Broad-leaf pepper tree (Schinus terebinthifolius)

Also known as: Brazilian pepper tree

Broad-leaf pepper tree is an invasive tree. It contains toxic resins that cause severe skin irritation in humans and animals.


How does this weed affect you?

Broad-leaf pepper tree, Schinus terebinthifolius, also known as Brazilian pepper tree, is an invasive tree. A native of Brazil, Argentina and Paraguay, it was originally introduced and promoted as an ornamental shrub. It is now a serious threat to Australians ecosystems, particularly in coastal regions, riparian zones and wetlands.

Broad-leaf pepper tree is a serious environmental weed and is listed on numerous regional and council environmental weed lists as a priority tree for control and definitely not to be planted.

Broad-leaf pepper tree may be poisonous to humans and animals. It contains toxic resins and is a relative of the rhus tree and poison Ivy. Some people may suffer severe itching, lesions, rashes, reddening and swelling of the face, running sores and welts associated with the sap and flowering trees. The tree is rarely eaten by livestock but is reportedly toxic to some animals and birds.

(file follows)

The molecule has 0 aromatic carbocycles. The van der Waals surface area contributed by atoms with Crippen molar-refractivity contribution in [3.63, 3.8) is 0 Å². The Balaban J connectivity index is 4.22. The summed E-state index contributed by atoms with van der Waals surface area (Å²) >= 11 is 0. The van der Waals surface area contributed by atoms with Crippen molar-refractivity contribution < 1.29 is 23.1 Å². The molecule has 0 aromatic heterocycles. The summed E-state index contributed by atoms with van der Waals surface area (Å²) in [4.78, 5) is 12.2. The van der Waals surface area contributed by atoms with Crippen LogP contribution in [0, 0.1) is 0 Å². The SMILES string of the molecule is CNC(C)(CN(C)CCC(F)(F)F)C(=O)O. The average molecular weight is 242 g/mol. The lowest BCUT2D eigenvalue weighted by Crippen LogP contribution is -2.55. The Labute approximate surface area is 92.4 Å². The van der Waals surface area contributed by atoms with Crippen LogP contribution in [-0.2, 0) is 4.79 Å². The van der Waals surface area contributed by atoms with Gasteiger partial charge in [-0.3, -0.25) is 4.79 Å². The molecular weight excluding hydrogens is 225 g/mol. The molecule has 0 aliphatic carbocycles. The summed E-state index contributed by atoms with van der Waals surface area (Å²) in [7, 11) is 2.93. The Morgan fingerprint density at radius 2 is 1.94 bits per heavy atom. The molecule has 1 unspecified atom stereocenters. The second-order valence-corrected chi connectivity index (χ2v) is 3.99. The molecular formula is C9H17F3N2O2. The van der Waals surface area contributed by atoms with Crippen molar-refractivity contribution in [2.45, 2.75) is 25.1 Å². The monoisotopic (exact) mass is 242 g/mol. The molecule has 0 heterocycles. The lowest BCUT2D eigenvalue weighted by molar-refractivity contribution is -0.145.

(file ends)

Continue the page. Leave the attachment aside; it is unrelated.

In Florida massive bird kills have been recorded from ingesting the fruit. Horses resting beneath shade trees have developed dermatitis and swollen faces with similar problems seen in some humans.

In agricultural areas it also forms dense woody stands that shade out pasture and interfere with stock watering and mustering.

It is an alternate host for a mango black spot disease and a host of witches broom diseases in citrus.

Where is it found?

Broad-leaf pepper tree is an invasive weed overseas, in Hawaii and Florida. It is also recorded as a weed in other mainland USA states, Bahamas, South Africa, New South Wales (NSW) and Queensland. It dominates many areas of native vegetation in Florida, the Bahamas and all the islands of Hawaii.